[2] 328 U.S. 293 (1946). In Howey, the U.S. Supreme Court developed a four-part test for whether a contract, transaction, or scheme is an “investment contract” and thus a “security” under the Securities Act. Under Howey an investment contract exists when the contract, transaction, or scheme in question involves 1) an investment of money 2) in a common enterprise 3) with an expectation of profit 4) primarily derived from the efforts of others. The definition of a “security” in Section 2(a)(1) of the Securities Act provides a list of assets that includes an “investment contract.”

[3] Impact Theory at 4.

[4] SEC, In the Matter of Stoner Cats 2, LLC, Order Instituting Cease-and-Desist Proceedings Pursuant to Section 8A of the Securities Act of 1933, Making Findings, and Imposing a Cease-and-Desist Order, at 4-6 (September 13, 2023). SC2 also promised that if 100 percent of the NFTs were sold (which did in fact happen), it would facilitate the creation of a decentralized autonomous organization (DAO) comprised of Stoner Cats NFT holders and commit to working with the DAO to “develop at least one new animation project a year for the next three years.” NFT holders would have access to this additional content.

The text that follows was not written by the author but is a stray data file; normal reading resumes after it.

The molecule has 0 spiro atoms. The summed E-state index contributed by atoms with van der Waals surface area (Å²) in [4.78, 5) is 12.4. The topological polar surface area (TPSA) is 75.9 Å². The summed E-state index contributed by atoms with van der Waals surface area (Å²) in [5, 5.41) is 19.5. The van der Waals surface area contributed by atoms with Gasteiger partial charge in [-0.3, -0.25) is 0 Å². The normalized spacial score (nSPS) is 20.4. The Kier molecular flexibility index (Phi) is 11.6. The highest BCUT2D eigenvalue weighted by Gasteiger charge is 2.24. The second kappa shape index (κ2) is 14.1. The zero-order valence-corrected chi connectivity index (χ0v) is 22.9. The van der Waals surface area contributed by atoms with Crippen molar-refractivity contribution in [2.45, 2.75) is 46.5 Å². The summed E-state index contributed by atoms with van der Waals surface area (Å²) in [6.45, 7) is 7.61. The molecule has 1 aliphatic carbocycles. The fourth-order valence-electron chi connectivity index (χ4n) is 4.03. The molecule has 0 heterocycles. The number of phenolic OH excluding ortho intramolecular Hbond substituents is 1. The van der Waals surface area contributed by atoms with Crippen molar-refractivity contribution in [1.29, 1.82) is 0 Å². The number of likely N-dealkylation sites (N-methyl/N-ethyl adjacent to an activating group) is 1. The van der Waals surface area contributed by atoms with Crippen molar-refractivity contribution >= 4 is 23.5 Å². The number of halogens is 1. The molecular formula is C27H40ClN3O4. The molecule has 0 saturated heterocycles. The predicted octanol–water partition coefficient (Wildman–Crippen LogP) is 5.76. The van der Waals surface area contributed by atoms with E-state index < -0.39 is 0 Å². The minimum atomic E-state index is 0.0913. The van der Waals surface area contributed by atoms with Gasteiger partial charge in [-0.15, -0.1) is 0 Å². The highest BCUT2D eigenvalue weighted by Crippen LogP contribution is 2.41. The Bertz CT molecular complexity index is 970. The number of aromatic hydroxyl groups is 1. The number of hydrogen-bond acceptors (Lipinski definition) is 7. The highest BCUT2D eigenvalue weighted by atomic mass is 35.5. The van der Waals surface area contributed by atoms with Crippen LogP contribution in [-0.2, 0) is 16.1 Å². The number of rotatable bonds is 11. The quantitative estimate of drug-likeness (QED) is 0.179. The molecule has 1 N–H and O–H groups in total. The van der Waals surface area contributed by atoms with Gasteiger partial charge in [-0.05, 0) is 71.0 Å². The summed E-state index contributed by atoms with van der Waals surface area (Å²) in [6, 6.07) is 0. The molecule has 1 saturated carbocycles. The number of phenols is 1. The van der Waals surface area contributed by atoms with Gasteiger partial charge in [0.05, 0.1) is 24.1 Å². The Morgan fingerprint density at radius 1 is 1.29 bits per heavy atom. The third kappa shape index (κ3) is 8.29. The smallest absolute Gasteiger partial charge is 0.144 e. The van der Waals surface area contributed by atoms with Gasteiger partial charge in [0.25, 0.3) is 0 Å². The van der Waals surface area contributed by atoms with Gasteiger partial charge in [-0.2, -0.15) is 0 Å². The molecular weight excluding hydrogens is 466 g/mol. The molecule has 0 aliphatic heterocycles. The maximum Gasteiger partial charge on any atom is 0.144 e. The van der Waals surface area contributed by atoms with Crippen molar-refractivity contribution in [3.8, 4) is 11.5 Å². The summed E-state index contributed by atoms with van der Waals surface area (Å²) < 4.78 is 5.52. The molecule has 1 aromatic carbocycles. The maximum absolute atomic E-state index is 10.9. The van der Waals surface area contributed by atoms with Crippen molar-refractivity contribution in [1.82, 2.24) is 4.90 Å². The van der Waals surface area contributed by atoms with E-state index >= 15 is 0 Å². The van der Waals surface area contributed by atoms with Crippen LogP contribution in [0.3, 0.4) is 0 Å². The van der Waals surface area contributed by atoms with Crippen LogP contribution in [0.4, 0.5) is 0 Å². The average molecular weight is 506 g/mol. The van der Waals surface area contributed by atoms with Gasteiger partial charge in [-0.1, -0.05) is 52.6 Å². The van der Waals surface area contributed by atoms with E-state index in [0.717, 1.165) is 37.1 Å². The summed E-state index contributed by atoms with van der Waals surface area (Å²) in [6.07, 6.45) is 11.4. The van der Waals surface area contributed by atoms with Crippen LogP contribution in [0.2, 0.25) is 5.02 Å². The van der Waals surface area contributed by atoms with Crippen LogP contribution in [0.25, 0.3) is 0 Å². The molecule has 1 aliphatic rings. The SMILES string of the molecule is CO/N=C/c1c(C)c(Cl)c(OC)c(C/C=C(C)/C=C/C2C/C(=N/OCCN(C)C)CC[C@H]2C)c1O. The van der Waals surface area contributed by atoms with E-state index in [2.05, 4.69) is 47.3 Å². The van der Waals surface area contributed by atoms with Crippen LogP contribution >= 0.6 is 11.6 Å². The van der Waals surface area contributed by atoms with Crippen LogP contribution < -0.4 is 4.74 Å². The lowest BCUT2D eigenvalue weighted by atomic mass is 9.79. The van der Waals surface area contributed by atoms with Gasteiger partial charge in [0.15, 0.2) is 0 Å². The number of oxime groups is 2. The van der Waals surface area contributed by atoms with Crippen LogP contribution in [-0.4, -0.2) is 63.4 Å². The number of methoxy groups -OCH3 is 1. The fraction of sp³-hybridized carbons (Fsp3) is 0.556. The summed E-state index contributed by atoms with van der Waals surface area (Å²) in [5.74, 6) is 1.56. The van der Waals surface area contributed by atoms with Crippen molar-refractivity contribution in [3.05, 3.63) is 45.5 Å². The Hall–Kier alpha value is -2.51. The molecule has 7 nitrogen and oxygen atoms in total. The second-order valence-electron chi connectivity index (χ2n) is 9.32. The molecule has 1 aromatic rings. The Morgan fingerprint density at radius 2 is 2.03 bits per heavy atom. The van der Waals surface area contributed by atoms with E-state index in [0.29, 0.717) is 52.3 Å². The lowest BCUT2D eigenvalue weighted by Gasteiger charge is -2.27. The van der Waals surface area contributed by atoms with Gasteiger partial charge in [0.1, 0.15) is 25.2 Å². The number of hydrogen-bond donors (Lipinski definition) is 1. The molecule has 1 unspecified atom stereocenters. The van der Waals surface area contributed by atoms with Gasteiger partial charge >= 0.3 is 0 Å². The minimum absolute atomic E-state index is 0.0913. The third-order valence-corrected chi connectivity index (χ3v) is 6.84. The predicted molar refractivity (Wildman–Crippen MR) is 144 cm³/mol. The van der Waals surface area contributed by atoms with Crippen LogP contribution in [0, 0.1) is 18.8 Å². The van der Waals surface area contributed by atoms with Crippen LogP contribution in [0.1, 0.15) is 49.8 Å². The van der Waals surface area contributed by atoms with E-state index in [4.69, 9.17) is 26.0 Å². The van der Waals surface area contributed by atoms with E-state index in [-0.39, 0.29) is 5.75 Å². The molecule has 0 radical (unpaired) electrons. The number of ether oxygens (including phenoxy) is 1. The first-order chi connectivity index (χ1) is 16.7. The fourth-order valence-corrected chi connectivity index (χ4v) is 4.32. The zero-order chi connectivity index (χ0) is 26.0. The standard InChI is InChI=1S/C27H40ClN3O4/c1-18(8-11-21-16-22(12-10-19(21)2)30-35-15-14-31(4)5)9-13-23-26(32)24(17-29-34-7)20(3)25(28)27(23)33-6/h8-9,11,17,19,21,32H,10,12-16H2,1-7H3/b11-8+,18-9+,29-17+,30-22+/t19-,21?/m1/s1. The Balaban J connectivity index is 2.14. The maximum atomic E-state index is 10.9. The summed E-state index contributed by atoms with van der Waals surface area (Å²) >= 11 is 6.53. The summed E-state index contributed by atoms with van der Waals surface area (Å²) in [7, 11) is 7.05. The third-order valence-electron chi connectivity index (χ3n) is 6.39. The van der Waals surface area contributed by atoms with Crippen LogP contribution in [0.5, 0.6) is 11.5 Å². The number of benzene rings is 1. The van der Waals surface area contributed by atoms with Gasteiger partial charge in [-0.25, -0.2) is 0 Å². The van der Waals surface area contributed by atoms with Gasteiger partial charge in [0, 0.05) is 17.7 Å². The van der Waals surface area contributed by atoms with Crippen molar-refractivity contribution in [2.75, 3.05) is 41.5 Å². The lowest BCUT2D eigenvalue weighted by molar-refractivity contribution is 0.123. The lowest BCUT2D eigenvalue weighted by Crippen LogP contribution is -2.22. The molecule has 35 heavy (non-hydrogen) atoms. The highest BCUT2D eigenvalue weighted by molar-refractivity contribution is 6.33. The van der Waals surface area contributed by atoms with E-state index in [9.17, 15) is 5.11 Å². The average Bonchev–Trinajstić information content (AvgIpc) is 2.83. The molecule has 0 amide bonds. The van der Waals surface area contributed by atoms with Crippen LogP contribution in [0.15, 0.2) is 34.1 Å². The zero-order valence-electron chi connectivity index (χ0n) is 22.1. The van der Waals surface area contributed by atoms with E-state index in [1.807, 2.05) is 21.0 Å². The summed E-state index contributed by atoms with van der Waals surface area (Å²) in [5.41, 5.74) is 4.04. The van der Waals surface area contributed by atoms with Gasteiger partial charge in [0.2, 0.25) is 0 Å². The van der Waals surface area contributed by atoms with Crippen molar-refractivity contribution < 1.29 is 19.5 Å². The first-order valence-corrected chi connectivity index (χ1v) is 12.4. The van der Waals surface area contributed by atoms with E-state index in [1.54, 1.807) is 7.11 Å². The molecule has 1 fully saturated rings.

[5] SEC Commissioners Hester M. Peirce and Mark T. Uyeda, NFTs & the SEC: Statement on Impact Theory, LLC (Aug. 28, 2023), https://www.sec.gov/news/statement/peirce-uyeda-statement-nft-082823, (dissenting statement regarding the Impact Theory order).

[6] SEC Commissioners Hester M. Peirce and Mark T. Uyeda, Collecting Enforcement Actions: Statement on Stoner Cats 2, LLC (Sept. 13, 2023), https://www.sec.gov/news/statement/peirce-uyeda-statement-stonercats-091323 (dissenting statement regarding the Stoner Cats order).